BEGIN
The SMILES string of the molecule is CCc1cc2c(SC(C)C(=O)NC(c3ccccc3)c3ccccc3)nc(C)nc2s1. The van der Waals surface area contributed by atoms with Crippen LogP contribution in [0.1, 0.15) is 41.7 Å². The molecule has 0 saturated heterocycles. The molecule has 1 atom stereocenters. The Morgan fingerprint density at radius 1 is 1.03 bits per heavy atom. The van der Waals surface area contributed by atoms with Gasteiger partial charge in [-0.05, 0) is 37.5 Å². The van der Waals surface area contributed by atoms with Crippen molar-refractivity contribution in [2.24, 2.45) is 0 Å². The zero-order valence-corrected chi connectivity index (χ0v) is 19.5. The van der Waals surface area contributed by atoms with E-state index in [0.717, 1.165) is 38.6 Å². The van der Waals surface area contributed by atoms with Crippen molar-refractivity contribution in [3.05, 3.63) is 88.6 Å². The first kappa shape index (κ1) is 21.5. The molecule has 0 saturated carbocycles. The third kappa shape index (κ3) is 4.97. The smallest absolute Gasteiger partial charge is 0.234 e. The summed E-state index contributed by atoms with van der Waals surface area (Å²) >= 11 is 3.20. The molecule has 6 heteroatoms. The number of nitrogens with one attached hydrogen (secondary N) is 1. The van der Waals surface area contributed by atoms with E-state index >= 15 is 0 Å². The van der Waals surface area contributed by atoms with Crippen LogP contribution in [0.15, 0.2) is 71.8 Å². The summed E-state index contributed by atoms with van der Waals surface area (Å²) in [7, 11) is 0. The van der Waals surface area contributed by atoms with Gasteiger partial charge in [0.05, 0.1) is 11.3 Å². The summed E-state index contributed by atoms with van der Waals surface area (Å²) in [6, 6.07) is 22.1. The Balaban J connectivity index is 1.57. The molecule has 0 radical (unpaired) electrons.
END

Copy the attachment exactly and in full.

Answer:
The SMILES string of the molecule is CCc1cc2c(SC(C)C(=O)NC(c3ccccc3)c3ccccc3)nc(C)nc2s1. The van der Waals surface area contributed by atoms with Crippen LogP contribution in [0.1, 0.15) is 41.7 Å². The molecule has 0 saturated heterocycles. The molecule has 1 atom stereocenters. The Morgan fingerprint density at radius 1 is 1.03 bits per heavy atom. The van der Waals surface area contributed by atoms with Gasteiger partial charge in [-0.05, 0) is 37.5 Å². The van der Waals surface area contributed by atoms with Crippen molar-refractivity contribution in [2.24, 2.45) is 0 Å². The zero-order valence-corrected chi connectivity index (χ0v) is 19.5. The van der Waals surface area contributed by atoms with E-state index in [0.717, 1.165) is 38.6 Å². The van der Waals surface area contributed by atoms with Crippen molar-refractivity contribution in [3.05, 3.63) is 88.6 Å². The first kappa shape index (κ1) is 21.5. The molecule has 0 saturated carbocycles. The third kappa shape index (κ3) is 4.97. The smallest absolute Gasteiger partial charge is 0.234 e. The summed E-state index contributed by atoms with van der Waals surface area (Å²) >= 11 is 3.20. The molecule has 6 heteroatoms. The number of nitrogens with one attached hydrogen (secondary N) is 1. The van der Waals surface area contributed by atoms with E-state index >= 15 is 0 Å². The van der Waals surface area contributed by atoms with Crippen LogP contribution in [0.15, 0.2) is 71.8 Å². The summed E-state index contributed by atoms with van der Waals surface area (Å²) in [7, 11) is 0. The van der Waals surface area contributed by atoms with Gasteiger partial charge in [0.05, 0.1) is 11.3 Å². The summed E-state index contributed by atoms with van der Waals surface area (Å²) in [6, 6.07) is 22.1. The Balaban J connectivity index is 1.57. The molecule has 0 radical (unpaired) electrons.